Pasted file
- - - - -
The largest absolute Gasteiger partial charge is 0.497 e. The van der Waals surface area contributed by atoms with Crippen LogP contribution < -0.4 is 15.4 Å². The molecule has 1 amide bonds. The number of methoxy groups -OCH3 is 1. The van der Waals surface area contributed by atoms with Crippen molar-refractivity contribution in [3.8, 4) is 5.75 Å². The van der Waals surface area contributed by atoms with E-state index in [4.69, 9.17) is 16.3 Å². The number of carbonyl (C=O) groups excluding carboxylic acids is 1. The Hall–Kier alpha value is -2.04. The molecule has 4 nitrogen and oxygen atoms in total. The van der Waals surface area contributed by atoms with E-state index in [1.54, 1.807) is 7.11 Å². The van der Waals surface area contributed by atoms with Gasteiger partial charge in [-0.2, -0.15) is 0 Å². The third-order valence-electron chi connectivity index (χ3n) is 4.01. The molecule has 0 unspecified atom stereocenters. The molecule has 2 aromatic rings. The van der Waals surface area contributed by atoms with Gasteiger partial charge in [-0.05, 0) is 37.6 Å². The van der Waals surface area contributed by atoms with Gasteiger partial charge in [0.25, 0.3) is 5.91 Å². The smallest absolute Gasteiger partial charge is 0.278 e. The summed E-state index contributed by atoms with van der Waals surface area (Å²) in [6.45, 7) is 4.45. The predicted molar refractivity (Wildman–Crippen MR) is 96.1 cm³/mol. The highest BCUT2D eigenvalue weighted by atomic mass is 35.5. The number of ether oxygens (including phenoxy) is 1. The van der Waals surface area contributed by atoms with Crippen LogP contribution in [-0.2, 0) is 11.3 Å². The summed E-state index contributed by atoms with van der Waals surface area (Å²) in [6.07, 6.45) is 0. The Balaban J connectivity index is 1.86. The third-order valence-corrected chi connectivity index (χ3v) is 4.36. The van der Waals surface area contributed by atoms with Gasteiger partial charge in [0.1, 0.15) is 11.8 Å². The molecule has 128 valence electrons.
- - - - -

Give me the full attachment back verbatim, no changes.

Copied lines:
The largest absolute Gasteiger partial charge is 0.497 e. The van der Waals surface area contributed by atoms with Crippen LogP contribution < -0.4 is 15.4 Å². The molecule has 1 amide bonds. The number of methoxy groups -OCH3 is 1. The van der Waals surface area contributed by atoms with Crippen molar-refractivity contribution in [3.8, 4) is 5.75 Å². The van der Waals surface area contributed by atoms with E-state index in [4.69, 9.17) is 16.3 Å². The number of carbonyl (C=O) groups excluding carboxylic acids is 1. The Hall–Kier alpha value is -2.04. The molecule has 4 nitrogen and oxygen atoms in total. The van der Waals surface area contributed by atoms with E-state index in [1.54, 1.807) is 7.11 Å². The van der Waals surface area contributed by atoms with Gasteiger partial charge in [-0.2, -0.15) is 0 Å². The third-order valence-electron chi connectivity index (χ3n) is 4.01. The molecule has 0 unspecified atom stereocenters. The molecule has 2 aromatic rings. The van der Waals surface area contributed by atoms with Gasteiger partial charge in [-0.05, 0) is 37.6 Å². The van der Waals surface area contributed by atoms with Gasteiger partial charge in [0.25, 0.3) is 5.91 Å². The smallest absolute Gasteiger partial charge is 0.278 e. The summed E-state index contributed by atoms with van der Waals surface area (Å²) in [6.45, 7) is 4.45. The predicted molar refractivity (Wildman–Crippen MR) is 96.1 cm³/mol. The highest BCUT2D eigenvalue weighted by atomic mass is 35.5. The number of ether oxygens (including phenoxy) is 1. The van der Waals surface area contributed by atoms with Crippen LogP contribution in [-0.2, 0) is 11.3 Å². The summed E-state index contributed by atoms with van der Waals surface area (Å²) in [6.07, 6.45) is 0. The Balaban J connectivity index is 1.86. The third-order valence-corrected chi connectivity index (χ3v) is 4.36. The van der Waals surface area contributed by atoms with Gasteiger partial charge in [0.1, 0.15) is 11.8 Å². The molecule has 128 valence electrons.